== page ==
Not so far down the list of great American pastimes, beyond baseball and barbecues and lottery scratchers, is an old-fashioned summer fireworks show. Fireworks are a funny thing — most the fun is in the anticipation, the expectation. You light the fuse, run for cover and delight in the pop. Then it’s over and you’ve lost 95 games, good for fourth in the East.
As the Mets head to spring training, we still have time for anticipation.
New general manager Brodie Van Wagenen amassed an assortment of fireworks throughout the offseason since he was hired in October. The 44-year-old former co-head of CAA’s baseball division brought new faces to Flushing, including Edwin Diaz, Robinson Cano, Wilson Ramos, Jed Lowrie and Justin Wilson, while reacquiring Jeurys Familia. Observing how the new Mets staff works together will be the watch party of the season. But the key to turning around the Mets’ eight losing seasons over the past 10 years will be answering some questions, both new and old, that perplex the Mets in 2019.
HOW WILL BRODIE’S FIRST FARE?
Van Wagenen is unapologetically setting a new standard that the squad in Flushing is the one to beat in the NL East, which is inspiring direction ... for now. The season holds huge expectations with the most aggressive vision Mets fans are witnessing in years. Since stating the Mets are the “favorites in the division,” Van Wagenen has become only more tenacious in his effort to rally a club in desperate need of a flip of fortune.
Mets fans have reason to be wary of a fiction that elevates Noah Syndergaard from an Avengers caricature to LeBron James, But For Baseball. Van Wagenen filled necessary holes on the team without signing a big-market player — and yes, as of publication, Manny Machado and Bryce Harper remain unsigned. He has never run or worked for an MLB team. He sold players like Diaz, Cano, Ramos and Lowrie on the invented promise of an authentic spirit. That’s not to say the team he put together will have a hard time swelling the win column.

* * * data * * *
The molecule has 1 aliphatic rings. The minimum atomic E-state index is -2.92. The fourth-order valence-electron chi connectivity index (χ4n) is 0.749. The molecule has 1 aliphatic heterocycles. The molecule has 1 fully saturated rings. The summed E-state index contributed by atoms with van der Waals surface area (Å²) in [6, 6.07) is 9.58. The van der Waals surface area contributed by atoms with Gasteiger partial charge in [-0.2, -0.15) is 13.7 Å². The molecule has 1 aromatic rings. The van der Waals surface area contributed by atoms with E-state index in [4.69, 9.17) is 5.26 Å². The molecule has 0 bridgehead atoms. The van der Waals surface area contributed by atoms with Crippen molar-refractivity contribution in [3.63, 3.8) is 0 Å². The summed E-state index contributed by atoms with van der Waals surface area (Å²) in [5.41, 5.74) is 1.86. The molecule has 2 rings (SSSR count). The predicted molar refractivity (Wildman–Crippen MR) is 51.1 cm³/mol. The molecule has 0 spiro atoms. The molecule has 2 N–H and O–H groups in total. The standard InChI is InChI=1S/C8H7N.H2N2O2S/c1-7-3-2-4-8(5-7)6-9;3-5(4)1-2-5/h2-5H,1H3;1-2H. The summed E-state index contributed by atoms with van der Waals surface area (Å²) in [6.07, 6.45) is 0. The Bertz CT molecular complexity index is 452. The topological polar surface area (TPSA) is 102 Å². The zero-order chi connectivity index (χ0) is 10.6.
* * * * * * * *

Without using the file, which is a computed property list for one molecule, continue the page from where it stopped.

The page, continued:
In 2018, Diaz was both an All-Star closer for the Mariners and the AL Mariano Rivera Reliever of the Year – joining Craig Kimbrel, Zack Britton, Andrew Miller, Greg Holland among others. The 24-year-old Diaz led the league in saves (57) and games finished (65), exemplifying his capacity to be the Mets’ workhorse in a field of notorious tumbleweeds.
Is it the slew of new players added to a team that has, in the past, shown flashes of success that’s making Van Wagenen so confident? What is he seeing that we don’t yet?
WILL THE WILPONS LET BRODIE BE?
Fred and Jeff Wilpon are known, grudgingly to Mets fans, to approve every personnel move on a case-by-case basis. Their checkbook is closed and their small-market oversight is a stick in the mud. This is not news to anyone that follows baseball in this area, but the Wilpons’ recent relationship with Van Wagenen may come as a surprise.
Thus far, the Wilpons have let Van Wagenen handle the reigns by first attracting, then signing athletes slightly above the category of cheap free agents.The Mets enter 2019 with impact players who have a shot at contending with the revamped Phillies, Nationals and Braves. Bad owners can sometimes do good things, and Van Wagenen is the man that has spent time negotiating with them.
His former Mets clients with CAA include Jacob deGrom, Noah Syndergaard, Yoenis Cespedes, Todd Frazier, Robert Gsellman, Tim Tebow and Justin Dunn. It’s possible the Wilpons are backing off from a hands-on approach due to the trust they already have in Van Wagenen. Though, at the end of the day, the Wilpons were extremely on-brand in hiring Van Wagenen as their newest GM due to his previous alliances with the family. Several months will tell if Van Wagenen is the prescription for the Wilpons’ short-sightedness.
WILL NUMBERS FINALLY DO THE TALKING?